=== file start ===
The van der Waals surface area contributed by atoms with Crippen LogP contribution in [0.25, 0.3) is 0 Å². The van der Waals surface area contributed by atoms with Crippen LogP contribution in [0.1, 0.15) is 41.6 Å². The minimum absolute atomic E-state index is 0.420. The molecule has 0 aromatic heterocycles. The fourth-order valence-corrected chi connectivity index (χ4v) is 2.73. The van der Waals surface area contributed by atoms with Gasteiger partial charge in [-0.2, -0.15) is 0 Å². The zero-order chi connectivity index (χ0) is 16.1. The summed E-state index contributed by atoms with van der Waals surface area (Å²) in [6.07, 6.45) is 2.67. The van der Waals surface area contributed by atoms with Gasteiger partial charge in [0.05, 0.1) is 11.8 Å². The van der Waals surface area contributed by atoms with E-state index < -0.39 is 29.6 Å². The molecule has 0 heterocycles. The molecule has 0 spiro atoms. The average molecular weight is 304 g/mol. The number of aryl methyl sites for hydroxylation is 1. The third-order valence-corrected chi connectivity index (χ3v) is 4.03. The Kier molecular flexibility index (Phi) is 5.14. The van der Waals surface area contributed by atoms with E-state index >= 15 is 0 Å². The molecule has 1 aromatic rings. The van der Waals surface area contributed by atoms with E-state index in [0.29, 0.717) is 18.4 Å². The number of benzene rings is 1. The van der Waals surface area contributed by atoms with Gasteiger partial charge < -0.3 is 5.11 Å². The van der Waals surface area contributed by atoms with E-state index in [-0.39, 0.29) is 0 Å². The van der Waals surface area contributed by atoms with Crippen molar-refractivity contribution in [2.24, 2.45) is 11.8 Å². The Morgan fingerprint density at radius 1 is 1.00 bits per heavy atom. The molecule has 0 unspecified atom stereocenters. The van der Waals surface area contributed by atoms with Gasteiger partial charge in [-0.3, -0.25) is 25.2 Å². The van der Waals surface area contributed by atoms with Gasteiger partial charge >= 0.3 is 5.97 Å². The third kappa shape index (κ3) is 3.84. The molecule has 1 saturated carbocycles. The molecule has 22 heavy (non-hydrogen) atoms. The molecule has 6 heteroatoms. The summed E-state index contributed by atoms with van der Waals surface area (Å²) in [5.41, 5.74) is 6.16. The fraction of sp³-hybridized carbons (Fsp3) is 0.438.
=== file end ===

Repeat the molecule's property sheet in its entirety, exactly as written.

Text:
The van der Waals surface area contributed by atoms with Crippen LogP contribution in [0.25, 0.3) is 0 Å². The van der Waals surface area contributed by atoms with Crippen LogP contribution in [0.1, 0.15) is 41.6 Å². The minimum absolute atomic E-state index is 0.420. The molecule has 0 aromatic heterocycles. The fourth-order valence-corrected chi connectivity index (χ4v) is 2.73. The van der Waals surface area contributed by atoms with Gasteiger partial charge in [-0.2, -0.15) is 0 Å². The zero-order chi connectivity index (χ0) is 16.1. The summed E-state index contributed by atoms with van der Waals surface area (Å²) in [6.07, 6.45) is 2.67. The van der Waals surface area contributed by atoms with Gasteiger partial charge in [0.05, 0.1) is 11.8 Å². The van der Waals surface area contributed by atoms with E-state index < -0.39 is 29.6 Å². The molecule has 0 heterocycles. The molecule has 0 spiro atoms. The average molecular weight is 304 g/mol. The number of aryl methyl sites for hydroxylation is 1. The third-order valence-corrected chi connectivity index (χ3v) is 4.03. The Kier molecular flexibility index (Phi) is 5.14. The van der Waals surface area contributed by atoms with E-state index >= 15 is 0 Å². The molecule has 1 aromatic rings. The van der Waals surface area contributed by atoms with E-state index in [0.29, 0.717) is 18.4 Å². The number of benzene rings is 1. The van der Waals surface area contributed by atoms with Gasteiger partial charge < -0.3 is 5.11 Å². The van der Waals surface area contributed by atoms with E-state index in [-0.39, 0.29) is 0 Å². The van der Waals surface area contributed by atoms with Crippen molar-refractivity contribution in [2.24, 2.45) is 11.8 Å². The Morgan fingerprint density at radius 1 is 1.00 bits per heavy atom. The molecule has 0 unspecified atom stereocenters. The van der Waals surface area contributed by atoms with Gasteiger partial charge in [-0.3, -0.25) is 25.2 Å². The van der Waals surface area contributed by atoms with Gasteiger partial charge >= 0.3 is 5.97 Å². The third kappa shape index (κ3) is 3.84. The molecule has 1 saturated carbocycles. The molecule has 22 heavy (non-hydrogen) atoms. The molecule has 6 heteroatoms. The summed E-state index contributed by atoms with van der Waals surface area (Å²) in [5.41, 5.74) is 6.16. The fraction of sp³-hybridized carbons (Fsp3) is 0.438.